White House officials pointed to an IRS document that said from 2010 through 2013, there were 99 cases nationwide alleging violations by churches that “merit a high priority examination.” How many actually were investigated is not clear.
Trump’s order, timed for Thursday’s National Day of Prayer, included no mention of a much broader religious liberty provision leaked in February that could have allowed business owners to discriminate based on sexual orientation or other circumstances that involve moral objections. That proposal, actively pushed by social conservatives, has been the subject of internal debate at the White House and appears to have been shelved, at least for now.
Sanders, asked why Trump did not include the language that had been in the February draft, said executive orders go through many revisions before the president signs them and that this one fulfilled his goal of protecting religious liberty.
Evangelicals supported Trump strongly during his election and had been pressuring the administration to go further in giving businesses discretion to assert morality clauses without running afoul of anti-discrimination laws.
“It’s not a disappointment; 80% is better than nothing,” said the Rev. Franklin Graham, a leading evangelist who attended Thursday’s ceremony at the White House and spoke at Trump’s inauguration, in an interview. “This is a political world and you don’t always get everything you want.”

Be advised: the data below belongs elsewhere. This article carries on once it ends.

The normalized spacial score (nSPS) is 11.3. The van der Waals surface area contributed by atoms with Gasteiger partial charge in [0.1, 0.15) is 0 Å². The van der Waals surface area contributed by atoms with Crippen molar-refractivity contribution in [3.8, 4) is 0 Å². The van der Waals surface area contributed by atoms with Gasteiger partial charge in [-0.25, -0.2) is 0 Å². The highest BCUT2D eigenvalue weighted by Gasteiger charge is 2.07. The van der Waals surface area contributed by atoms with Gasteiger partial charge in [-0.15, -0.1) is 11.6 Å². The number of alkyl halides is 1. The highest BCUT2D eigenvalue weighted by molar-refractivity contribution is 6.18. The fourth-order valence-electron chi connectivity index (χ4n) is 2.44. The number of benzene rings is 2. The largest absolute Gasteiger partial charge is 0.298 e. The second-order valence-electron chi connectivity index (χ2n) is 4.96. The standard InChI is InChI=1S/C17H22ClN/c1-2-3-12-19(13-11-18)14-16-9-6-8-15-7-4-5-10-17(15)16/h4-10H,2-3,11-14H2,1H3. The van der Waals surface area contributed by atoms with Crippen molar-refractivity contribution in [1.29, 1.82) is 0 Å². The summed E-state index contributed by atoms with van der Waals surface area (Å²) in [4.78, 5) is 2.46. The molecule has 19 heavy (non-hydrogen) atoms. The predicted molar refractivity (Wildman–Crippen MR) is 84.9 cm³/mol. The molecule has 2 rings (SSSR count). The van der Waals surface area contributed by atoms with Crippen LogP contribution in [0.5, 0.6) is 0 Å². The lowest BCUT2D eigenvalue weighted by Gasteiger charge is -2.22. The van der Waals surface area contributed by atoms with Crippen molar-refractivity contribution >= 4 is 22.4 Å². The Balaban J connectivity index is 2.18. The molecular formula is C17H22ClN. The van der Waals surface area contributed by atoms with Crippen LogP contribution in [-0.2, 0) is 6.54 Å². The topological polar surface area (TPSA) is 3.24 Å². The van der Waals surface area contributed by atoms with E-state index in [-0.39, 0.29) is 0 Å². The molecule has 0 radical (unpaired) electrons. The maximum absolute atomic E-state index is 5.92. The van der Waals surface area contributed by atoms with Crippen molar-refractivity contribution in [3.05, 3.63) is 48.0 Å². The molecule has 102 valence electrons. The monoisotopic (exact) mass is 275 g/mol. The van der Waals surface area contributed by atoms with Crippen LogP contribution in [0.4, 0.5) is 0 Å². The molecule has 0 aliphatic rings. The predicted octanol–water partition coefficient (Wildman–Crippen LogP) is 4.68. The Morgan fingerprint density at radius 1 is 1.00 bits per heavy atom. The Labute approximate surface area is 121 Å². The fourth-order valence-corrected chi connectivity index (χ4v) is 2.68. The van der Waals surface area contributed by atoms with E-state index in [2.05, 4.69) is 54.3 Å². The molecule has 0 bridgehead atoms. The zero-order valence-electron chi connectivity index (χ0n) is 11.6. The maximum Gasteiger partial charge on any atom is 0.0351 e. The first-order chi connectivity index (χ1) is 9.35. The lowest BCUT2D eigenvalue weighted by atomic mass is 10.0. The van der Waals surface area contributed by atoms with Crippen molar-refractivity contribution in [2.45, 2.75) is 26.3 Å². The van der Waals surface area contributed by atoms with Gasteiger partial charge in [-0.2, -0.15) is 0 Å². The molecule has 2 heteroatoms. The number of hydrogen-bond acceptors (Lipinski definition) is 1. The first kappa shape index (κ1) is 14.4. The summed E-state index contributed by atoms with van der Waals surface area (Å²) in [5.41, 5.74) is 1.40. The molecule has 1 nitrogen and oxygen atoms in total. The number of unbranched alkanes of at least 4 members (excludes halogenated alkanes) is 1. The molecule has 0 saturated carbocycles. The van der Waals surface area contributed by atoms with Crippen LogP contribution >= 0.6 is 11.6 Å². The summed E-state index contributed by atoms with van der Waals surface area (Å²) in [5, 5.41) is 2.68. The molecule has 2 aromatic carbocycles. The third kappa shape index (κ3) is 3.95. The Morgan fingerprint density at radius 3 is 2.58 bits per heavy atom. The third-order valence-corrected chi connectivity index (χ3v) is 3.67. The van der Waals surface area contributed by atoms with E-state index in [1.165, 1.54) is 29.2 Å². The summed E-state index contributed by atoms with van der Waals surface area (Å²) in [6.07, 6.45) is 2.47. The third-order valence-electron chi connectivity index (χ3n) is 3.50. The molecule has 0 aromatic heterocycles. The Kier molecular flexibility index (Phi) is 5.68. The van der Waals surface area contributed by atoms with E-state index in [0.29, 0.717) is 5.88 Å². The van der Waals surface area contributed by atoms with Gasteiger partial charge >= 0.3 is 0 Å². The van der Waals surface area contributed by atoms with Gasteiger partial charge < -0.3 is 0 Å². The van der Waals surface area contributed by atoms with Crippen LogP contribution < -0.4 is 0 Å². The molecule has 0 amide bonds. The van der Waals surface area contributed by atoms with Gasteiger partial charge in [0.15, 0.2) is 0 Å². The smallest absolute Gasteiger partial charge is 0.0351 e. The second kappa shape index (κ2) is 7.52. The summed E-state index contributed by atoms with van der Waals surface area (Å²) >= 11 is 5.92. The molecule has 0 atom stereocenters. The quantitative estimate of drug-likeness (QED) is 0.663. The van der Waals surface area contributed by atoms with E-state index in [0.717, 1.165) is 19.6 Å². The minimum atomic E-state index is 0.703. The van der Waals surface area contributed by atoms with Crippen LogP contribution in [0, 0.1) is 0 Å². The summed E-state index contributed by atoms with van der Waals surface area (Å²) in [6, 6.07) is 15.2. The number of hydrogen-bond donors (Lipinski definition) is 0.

Graham said that he hoped Congress would overturn the Johnson Amendment and Trump would return to craft a morality exemption for business owners, but that he believed the new order “does for the time being open up the opportunity for pastors to speak out.”
Gay rights groups had been on guard against a broader religious liberty order, and other liberal groups warned that Thursday’s narrower executive order could infringe on the separation between church and state and weaken campaign finance regulations.
“Today’s Executive Order is payment to religious extremists for their support,” said Rabbi Jack Moline, president of Interfaith Alliance, in a statement. “It is not in the interests of American citizens, including those who voted Mr. Trump into office. It is a betrayal of the First Amendment.”
The order does aim to allow religious groups to avoid a mandate to provide contraception coverage under President Obama’s healthcare law, the Affordable Care Act, potentially expanding an exemption that had been carved out in the courts.
That part of the order may become moot if Congress passes legislation to repeal the healthcare law. In the meantime, however, a senior administration official who briefed reporters Wednesday night said unspecified “regulatory relief” would come later.
Trump met with evangelical leaders Wednesday night and with Catholic leaders Thursday morning before signing the order at the Rose Garden ceremony.
Staff writer Jaweed Kaleem in Los Angeles contributed to this report.